While the risks of creating the Monster High franchise has been significant, the rewards -- both financially and in a broader cultural context -- could be broad.
"What is important to keep in mind is that many of the larger toy manufacturers often define $100 million in sales as a 'successful' brand or product, so if it does reach those sales levels over the next year or two, the Monster High franchise could be meaningful to Mattel's top line," UBS analyst Robert Carroll said.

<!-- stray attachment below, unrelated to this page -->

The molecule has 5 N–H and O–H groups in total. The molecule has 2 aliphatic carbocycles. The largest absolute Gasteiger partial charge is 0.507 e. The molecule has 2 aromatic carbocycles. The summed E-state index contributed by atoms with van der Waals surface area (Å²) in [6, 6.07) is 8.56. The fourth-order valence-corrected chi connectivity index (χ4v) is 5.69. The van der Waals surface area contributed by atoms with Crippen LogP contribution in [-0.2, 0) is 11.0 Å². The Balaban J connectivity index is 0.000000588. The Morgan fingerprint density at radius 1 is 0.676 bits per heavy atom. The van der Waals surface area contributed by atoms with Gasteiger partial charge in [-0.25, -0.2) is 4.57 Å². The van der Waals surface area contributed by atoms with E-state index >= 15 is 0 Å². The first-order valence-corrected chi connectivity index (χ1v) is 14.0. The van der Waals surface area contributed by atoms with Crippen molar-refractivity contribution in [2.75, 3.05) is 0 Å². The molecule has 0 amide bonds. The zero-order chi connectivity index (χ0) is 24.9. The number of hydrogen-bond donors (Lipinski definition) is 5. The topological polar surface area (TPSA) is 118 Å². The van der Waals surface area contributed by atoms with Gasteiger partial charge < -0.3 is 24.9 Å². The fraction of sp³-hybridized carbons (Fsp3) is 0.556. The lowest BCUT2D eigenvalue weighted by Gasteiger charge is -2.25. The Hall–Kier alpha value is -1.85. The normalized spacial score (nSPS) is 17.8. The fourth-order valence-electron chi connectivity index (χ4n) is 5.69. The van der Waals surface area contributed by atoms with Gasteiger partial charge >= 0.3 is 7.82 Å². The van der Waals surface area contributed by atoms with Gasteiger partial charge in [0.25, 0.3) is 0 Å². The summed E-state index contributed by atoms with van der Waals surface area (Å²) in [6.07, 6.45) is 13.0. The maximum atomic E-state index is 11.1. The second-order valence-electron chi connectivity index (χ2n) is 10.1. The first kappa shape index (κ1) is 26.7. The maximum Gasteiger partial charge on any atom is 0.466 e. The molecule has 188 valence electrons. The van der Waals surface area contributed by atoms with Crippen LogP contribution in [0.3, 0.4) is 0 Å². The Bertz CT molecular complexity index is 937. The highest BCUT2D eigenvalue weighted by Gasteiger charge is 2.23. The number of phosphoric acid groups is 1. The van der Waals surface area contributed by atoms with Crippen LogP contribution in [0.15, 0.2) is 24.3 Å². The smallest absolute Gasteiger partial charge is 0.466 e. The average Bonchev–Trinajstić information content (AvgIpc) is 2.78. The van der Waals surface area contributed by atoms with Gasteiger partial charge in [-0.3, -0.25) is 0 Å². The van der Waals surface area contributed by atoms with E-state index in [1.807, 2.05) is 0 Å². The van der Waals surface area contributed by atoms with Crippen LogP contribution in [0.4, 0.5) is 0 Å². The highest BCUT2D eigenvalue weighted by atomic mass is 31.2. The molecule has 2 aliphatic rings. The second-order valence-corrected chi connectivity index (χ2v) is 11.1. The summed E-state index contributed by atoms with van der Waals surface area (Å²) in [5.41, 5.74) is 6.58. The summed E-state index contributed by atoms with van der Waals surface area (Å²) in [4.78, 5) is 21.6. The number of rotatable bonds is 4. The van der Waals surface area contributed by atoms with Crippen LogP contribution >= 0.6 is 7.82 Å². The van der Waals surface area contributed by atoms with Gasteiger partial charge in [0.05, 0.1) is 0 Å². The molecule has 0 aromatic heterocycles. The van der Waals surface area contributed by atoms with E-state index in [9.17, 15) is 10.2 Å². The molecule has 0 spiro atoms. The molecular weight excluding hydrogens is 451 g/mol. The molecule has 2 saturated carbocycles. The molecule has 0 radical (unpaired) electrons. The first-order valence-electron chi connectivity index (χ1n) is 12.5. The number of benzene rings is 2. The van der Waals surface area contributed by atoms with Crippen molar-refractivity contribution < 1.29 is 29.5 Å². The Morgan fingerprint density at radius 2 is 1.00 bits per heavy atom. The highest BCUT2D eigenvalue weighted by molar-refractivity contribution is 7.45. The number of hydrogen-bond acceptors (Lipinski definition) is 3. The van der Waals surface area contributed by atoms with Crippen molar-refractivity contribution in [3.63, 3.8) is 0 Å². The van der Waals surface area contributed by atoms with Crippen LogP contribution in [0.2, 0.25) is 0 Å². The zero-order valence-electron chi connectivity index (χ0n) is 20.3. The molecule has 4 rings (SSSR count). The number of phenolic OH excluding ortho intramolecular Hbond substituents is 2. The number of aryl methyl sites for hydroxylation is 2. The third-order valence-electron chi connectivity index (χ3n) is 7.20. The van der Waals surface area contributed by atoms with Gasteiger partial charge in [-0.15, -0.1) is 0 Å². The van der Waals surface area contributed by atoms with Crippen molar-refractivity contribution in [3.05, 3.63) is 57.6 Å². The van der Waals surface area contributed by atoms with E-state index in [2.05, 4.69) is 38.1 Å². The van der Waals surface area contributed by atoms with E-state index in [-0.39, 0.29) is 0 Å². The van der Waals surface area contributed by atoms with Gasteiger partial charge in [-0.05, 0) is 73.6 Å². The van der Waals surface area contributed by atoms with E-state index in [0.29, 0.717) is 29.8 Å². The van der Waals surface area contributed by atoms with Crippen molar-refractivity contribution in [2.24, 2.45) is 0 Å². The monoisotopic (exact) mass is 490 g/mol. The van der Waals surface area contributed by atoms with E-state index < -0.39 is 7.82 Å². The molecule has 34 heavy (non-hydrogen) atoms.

According to Carroll the, development costs for the franchise are expected to be in the tens of millions. He also noted that while this launch isn't without risks, the timing of it has been fortunate for the Mattel; it will be occurring at a time when the company's sales will be benefiting from new entertainment licenses such as Thomas and WWE, and greater growth from the upcoming Toy Story 3 movie release and the 2011 release of Cars 2, which the company also has toy rights to.>>Search for Highest Dividends by Rate or Yield "So even if the Monster High launch does not gain traction at retail, it will be at a time that Mattel will have other growth drivers supporting the company's top line, helping to balance the risk and reward." Sterne Agee analyst Margaret Whitfield has noted that Mattel's lineup is the strongest she has seen in a decade. The momentum will likely "build in 2011 with added toy lines and a full year of marketing the new Monster High franchise," she noted. Mattel's Monster High franchise targets tween and teenage girls, and is designed to bring the "hip" teenage descendants of the world's most famous monsters, like Dracula and Frankenstein, to the trials and tribulations of high school.